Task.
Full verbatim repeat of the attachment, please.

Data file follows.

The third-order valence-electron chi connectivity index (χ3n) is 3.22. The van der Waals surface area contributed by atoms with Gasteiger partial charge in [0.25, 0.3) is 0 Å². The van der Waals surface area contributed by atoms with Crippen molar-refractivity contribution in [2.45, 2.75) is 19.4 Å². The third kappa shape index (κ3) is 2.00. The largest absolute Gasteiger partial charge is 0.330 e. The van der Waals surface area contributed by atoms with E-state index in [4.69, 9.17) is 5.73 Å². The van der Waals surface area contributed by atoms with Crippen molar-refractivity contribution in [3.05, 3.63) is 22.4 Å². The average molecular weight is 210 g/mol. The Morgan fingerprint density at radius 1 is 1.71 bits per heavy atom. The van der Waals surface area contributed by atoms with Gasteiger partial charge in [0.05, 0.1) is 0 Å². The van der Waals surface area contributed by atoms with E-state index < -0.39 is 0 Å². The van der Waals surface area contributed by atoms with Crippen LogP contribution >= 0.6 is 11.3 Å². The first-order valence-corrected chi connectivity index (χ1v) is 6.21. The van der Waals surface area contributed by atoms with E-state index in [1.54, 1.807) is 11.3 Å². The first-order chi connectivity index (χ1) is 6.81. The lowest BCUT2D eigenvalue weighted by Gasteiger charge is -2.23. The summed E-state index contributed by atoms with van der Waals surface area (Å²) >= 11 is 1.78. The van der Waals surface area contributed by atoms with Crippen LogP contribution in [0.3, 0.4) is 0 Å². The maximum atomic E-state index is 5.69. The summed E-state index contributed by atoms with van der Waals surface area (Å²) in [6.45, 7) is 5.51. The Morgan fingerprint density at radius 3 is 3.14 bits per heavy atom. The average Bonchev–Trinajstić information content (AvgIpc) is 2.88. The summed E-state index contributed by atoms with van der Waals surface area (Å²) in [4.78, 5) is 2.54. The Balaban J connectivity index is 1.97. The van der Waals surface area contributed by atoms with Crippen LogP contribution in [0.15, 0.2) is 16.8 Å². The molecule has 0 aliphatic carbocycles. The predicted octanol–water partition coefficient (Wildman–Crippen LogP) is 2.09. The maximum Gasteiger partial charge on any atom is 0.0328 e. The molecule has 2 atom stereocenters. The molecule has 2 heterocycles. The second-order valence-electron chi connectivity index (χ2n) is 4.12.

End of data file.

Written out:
The third-order valence-electron chi connectivity index (χ3n) is 3.22. The van der Waals surface area contributed by atoms with Gasteiger partial charge in [0.25, 0.3) is 0 Å². The van der Waals surface area contributed by atoms with Crippen molar-refractivity contribution in [2.45, 2.75) is 19.4 Å². The third kappa shape index (κ3) is 2.00. The largest absolute Gasteiger partial charge is 0.330 e. The van der Waals surface area contributed by atoms with E-state index in [4.69, 9.17) is 5.73 Å². The van der Waals surface area contributed by atoms with Crippen molar-refractivity contribution in [3.05, 3.63) is 22.4 Å². The average molecular weight is 210 g/mol. The Morgan fingerprint density at radius 1 is 1.71 bits per heavy atom. The van der Waals surface area contributed by atoms with Gasteiger partial charge in [0.05, 0.1) is 0 Å². The van der Waals surface area contributed by atoms with E-state index < -0.39 is 0 Å². The van der Waals surface area contributed by atoms with Crippen LogP contribution >= 0.6 is 11.3 Å². The first-order valence-corrected chi connectivity index (χ1v) is 6.21. The van der Waals surface area contributed by atoms with E-state index in [1.54, 1.807) is 11.3 Å². The first-order chi connectivity index (χ1) is 6.81. The lowest BCUT2D eigenvalue weighted by Gasteiger charge is -2.23. The summed E-state index contributed by atoms with van der Waals surface area (Å²) >= 11 is 1.78. The van der Waals surface area contributed by atoms with Crippen LogP contribution in [0.3, 0.4) is 0 Å². The maximum atomic E-state index is 5.69. The summed E-state index contributed by atoms with van der Waals surface area (Å²) in [6.45, 7) is 5.51. The Morgan fingerprint density at radius 3 is 3.14 bits per heavy atom. The average Bonchev–Trinajstić information content (AvgIpc) is 2.88. The summed E-state index contributed by atoms with van der Waals surface area (Å²) in [4.78, 5) is 2.54. The Balaban J connectivity index is 1.97. The van der Waals surface area contributed by atoms with Crippen LogP contribution in [0.15, 0.2) is 16.8 Å². The molecule has 0 aliphatic carbocycles. The predicted octanol–water partition coefficient (Wildman–Crippen LogP) is 2.09. The maximum Gasteiger partial charge on any atom is 0.0328 e. The molecule has 2 atom stereocenters. The molecule has 2 heterocycles. The second-order valence-electron chi connectivity index (χ2n) is 4.12.